Economy

Piece of mind

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PsyCare founders Peter Stebbins and Danielle Lees understood that many workplace health and safety cases stem from psychological, rather than purely physiological, causes. They tell AMANDA GOME their story, and are ready for readers’ questions.

Peter Stebbins

It can be tricky growing a psychology consultancy. In 2002, Peter Stebbins and Danielle Lees started corporate psychology company, PsyCare. Revenue has grown from $250,000 in the first year to $1.25 million in 2006-07.

Both Peter and Danielle Carmelina say they are happy to take some questions online. Just email [email protected] with your questions.

They talk to Amanda Gome about their journey.

 

Amanda Gome: What is your training and what niche did you see when you started?

Peter Stebbins (pictured above) has a masters in clinical psychology, and Danielle Lees (below right) has completed her PhD in clinical psychology.

Danielle Lees

Many workplace conflicts and rehabilitation and injury management cases have complex clinical and psychological causes. But most rehabilitation and injury management services do not have post-graduate clinical and organisational staff capable of managing these complex cases.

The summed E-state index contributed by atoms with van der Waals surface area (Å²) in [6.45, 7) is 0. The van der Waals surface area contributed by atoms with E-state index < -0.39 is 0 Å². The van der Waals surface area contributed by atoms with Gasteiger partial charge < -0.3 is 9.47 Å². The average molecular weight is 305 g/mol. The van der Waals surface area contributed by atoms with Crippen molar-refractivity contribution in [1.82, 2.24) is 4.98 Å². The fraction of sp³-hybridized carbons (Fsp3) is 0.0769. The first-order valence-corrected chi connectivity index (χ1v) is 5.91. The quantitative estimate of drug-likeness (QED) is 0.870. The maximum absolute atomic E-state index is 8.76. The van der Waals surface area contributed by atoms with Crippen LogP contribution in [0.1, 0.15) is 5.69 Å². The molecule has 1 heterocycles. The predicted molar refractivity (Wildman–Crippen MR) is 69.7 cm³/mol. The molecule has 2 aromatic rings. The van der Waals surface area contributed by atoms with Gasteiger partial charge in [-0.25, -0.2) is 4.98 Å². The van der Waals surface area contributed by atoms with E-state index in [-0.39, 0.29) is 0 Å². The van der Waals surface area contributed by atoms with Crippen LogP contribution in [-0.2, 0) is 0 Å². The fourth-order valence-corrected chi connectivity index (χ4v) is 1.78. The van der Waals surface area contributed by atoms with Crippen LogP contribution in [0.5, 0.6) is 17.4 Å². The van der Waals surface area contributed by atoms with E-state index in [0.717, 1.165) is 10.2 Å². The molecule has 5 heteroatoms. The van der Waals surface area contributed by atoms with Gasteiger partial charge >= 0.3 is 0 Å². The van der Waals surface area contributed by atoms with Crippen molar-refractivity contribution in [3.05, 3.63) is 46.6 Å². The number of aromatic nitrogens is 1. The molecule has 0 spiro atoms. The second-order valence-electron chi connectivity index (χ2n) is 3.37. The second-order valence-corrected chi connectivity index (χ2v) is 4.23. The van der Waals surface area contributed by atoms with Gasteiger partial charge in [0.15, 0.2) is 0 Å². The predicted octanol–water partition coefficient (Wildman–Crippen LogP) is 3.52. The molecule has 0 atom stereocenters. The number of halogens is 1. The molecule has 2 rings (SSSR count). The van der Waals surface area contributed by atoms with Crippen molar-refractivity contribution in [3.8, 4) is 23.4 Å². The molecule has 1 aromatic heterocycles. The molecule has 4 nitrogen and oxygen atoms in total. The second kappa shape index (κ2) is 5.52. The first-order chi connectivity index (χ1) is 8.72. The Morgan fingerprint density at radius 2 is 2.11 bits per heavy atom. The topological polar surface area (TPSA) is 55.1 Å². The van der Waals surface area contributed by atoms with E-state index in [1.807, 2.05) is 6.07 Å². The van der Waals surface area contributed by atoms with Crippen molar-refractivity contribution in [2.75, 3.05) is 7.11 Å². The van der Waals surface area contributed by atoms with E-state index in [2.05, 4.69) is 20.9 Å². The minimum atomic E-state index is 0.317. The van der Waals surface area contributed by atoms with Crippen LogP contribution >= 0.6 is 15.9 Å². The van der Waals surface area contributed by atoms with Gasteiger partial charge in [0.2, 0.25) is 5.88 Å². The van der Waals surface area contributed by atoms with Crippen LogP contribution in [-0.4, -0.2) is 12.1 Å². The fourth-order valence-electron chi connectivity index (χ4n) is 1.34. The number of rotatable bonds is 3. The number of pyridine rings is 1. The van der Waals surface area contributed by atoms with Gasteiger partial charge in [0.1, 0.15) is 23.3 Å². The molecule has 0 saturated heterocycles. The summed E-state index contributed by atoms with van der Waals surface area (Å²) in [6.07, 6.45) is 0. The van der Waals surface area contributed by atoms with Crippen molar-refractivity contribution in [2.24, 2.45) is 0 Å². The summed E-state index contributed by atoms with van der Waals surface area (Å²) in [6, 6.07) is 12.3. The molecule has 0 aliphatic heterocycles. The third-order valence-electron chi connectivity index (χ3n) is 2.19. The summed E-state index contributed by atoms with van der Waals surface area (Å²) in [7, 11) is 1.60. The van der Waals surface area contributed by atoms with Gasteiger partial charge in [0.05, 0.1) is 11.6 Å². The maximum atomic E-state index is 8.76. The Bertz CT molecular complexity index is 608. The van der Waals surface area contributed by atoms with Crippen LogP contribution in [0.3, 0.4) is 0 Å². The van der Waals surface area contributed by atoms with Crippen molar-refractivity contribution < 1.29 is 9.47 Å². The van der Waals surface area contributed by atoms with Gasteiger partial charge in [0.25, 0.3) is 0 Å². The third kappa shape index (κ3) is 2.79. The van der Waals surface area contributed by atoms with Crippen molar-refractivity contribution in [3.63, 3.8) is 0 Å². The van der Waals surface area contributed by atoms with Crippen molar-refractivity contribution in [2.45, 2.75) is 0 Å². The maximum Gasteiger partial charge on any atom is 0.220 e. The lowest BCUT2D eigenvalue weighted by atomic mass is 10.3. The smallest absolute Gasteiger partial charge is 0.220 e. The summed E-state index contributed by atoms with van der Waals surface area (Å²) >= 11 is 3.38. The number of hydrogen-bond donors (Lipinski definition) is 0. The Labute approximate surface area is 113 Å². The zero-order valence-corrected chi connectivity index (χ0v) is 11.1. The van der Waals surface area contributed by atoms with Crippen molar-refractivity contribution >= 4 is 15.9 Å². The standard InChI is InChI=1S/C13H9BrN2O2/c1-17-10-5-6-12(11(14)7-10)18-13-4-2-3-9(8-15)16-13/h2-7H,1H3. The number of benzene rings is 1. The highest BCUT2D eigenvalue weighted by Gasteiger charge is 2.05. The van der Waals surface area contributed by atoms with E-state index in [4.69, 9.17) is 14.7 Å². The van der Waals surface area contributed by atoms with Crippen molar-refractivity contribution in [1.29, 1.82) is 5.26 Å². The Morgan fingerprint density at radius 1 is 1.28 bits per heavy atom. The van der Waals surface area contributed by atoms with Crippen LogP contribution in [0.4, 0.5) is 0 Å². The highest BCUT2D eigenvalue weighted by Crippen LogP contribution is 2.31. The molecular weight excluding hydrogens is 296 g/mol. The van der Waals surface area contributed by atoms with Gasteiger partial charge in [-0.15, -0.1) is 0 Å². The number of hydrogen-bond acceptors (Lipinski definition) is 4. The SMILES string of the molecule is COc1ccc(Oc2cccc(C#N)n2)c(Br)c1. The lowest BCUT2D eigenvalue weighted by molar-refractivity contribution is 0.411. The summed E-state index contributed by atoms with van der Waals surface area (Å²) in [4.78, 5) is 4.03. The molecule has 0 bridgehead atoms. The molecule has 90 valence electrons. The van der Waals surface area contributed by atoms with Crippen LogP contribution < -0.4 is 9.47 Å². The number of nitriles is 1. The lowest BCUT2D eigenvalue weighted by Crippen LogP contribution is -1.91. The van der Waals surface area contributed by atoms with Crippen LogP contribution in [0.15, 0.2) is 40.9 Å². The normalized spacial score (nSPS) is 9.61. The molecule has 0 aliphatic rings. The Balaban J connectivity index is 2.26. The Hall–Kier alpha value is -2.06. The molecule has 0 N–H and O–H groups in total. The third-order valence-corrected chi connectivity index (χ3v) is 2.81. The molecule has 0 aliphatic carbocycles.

Similarly, HR consulting groups and mediation services are limited in dealing with the more extreme psychological and personality problems in workplaces and rehabilitation. That can result in causing insurers and employers high long-term expense and poor outcomes.

So we saw the niche for highly skilled and clinically trained specialist psychologists with strong workplace knowledge that took on the “unresolvable” or “unwinnable” situations and managing those, potentially saving hundreds of thousands of dollars per case in downstream litigation, premium costs, organisational performance, productivity, and industrial relations legal expenditure for employers.

You target individuals and companies for treatment. What has been your growth strategy? What have you learnt about growing a psychology practice?

We focused on four key sectors of the clinical and corporate psychology industry. These are:

  • Clinical and community (GP and private fee-paying clients).
  • Corporate sector (early intervention; employee assistance programs; grievance investigations; policy review, education and training; critical incident debriefing; organisational health audits; leadership development; executive coaching; and wellness programs in private and public sector organisations).